Many brands and B2B vendors that have ventured into direct-to-consumer online selling use “bolt-on” shops to enable ecommerce, via separate domains or sub-domains, which may have their own look and feel, content, search, site features and even registration. While bolt-on stores can get an e-store up and running quickly without some of the complexities of integrating commerce with dot-com site content, they can also suffer from a number of potential problems.
The stronger the brand, the more likely the visitor arrives via a direct domain type-in. Visitors to the brand site may be unaware a separate store exists (when a store link is hidden in a navigation menu, or the brand site has dead-end product pages with no links to corresponding shop product pages). In some cases, even when brand product pages link to a store, header navigation may remain consistent across domains and foil the visitor to return to the brand site when exploring other products and services.
In other cases, visitors may be directed to a site with much different look-and-feel, with different content (often less).
Many Web users rely on search engines to perform navigational search, for example typing in a dot-com domain directly into Google, or just the brand or product name. Store pages compete with dot-com pages in search engines, the latter enjoying more incoming links, longer time online, stronger domain authority, etc.
Duplicate content is another SEO issue with split domains. Unless page copy is rewritten, pages may be filtered out of search results.
With bolt-on shops, brand and ecommerce teams typically operate in silos, with their own marketing activities, content management, design and development. Aside from different content, it’s difficult to run good personalization tools when a user pogo-sticks between domains, especially when recommendations are driven by clickstream behavior. It’s also more difficult to analyze user paths and funnels in analytics, especially when the ecommerce experience is outsourced.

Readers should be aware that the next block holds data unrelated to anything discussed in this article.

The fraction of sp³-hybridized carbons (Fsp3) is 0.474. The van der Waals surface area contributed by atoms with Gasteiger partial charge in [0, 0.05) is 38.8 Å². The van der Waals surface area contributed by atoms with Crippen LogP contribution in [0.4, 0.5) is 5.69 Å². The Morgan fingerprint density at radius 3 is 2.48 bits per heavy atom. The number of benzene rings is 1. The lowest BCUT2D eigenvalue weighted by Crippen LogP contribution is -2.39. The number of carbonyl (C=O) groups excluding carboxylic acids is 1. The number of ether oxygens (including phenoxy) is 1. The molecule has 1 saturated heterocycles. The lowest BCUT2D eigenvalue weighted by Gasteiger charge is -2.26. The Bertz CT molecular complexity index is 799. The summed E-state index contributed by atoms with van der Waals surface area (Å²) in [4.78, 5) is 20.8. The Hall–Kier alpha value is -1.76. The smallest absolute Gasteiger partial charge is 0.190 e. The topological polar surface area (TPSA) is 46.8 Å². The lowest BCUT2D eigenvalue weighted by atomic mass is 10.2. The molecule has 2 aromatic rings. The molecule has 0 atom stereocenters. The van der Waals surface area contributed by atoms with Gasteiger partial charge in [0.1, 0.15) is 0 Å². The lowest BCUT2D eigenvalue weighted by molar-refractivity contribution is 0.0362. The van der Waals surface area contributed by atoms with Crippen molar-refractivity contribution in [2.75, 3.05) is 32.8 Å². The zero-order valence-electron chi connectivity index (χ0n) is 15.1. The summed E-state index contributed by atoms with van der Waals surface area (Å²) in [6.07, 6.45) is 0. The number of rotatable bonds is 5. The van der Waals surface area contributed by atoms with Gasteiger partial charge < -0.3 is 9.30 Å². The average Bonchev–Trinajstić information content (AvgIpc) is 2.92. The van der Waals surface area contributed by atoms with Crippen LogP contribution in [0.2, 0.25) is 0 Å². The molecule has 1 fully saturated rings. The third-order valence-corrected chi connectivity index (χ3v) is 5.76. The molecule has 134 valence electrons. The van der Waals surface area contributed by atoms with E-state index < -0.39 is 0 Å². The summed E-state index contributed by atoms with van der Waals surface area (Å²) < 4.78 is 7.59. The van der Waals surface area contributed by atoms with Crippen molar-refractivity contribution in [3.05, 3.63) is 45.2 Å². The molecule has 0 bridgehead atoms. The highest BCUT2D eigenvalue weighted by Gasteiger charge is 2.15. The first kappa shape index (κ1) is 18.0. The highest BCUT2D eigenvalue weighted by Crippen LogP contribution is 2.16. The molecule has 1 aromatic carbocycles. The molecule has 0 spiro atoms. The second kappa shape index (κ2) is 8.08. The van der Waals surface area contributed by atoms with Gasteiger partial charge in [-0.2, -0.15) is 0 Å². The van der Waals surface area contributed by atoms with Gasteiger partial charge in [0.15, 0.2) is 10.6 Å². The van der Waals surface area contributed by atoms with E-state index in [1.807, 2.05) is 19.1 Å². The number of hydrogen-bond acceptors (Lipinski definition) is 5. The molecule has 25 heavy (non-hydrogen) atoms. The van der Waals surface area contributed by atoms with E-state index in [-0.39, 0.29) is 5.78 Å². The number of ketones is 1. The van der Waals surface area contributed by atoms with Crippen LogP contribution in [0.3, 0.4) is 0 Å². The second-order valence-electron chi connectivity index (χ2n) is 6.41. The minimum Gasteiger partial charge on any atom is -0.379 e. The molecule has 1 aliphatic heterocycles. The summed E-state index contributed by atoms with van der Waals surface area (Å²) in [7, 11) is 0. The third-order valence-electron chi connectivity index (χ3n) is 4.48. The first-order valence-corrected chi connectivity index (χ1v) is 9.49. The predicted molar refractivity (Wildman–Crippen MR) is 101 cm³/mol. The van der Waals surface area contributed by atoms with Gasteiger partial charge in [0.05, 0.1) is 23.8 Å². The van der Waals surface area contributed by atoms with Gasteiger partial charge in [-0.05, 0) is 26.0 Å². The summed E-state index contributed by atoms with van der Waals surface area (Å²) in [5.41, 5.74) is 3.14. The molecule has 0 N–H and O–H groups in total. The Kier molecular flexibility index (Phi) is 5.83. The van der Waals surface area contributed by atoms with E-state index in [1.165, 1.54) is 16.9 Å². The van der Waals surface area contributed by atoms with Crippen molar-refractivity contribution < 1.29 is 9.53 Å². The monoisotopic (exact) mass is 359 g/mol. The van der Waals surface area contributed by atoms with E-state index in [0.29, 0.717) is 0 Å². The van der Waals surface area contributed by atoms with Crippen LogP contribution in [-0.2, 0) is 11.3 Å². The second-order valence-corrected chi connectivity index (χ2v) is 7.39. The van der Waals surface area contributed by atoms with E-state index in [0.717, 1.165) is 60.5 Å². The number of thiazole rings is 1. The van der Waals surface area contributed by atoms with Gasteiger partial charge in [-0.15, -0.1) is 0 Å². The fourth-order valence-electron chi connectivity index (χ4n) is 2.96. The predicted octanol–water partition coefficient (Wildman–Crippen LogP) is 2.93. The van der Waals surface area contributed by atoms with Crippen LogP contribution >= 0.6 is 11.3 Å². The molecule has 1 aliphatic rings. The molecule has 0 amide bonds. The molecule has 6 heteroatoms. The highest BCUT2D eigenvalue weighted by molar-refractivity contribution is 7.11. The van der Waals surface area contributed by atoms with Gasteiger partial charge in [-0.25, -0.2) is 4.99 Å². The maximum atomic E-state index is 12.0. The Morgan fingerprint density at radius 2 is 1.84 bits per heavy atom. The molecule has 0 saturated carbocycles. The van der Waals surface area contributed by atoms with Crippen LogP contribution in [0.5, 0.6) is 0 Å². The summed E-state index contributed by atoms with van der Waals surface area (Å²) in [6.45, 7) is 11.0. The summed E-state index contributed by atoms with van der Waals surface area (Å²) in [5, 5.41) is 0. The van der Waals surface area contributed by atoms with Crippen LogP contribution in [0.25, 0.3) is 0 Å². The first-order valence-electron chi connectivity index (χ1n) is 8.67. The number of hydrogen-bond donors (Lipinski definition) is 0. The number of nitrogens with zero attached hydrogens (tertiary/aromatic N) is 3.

Usability problems like store links buried in menus and store pages opening in new tabs are exacerbated on mobile. If your aim is to offer a responsive brand experience, each domain must be built out separately.
Moving toward a unified experience
A recent example of a brand that has unscrewed its bolt on store and integrated commerce with its dot-com is Adobe. The ability to purchase and subscribe to Creative Cloud is embedded in the entire site, driven by the Web Content Management system, with the ecommerce capability working behind the scenes, exposing the necessary services to support transactions.
Product pages can support richer content like video and have the potential to pull social content like Facebook reviews, Tweets, forum discussions, and other forms of content that may not be possible through the ecommerce platform.
When a Web Content Management system leverages pieces of an ecommerce platform, such as system of record, catalog, promotions, payments, inventory, etc. delivered through APIs, marketers and merchandisers have more flexibility designing experiences, and can take greater control over content updates without requiring IT.
Though more complex, a move toward a unified experience is gaining popularity and offers rewards in user experience, SEO, mobile usability and marketing control. To learn more about Web Content Management and ecommerce, check out our on-demand webinar with Forrester Research’s Peter Sheldon Building Tomorrow’s Digital Experience.
Image credit: CC by James Bowe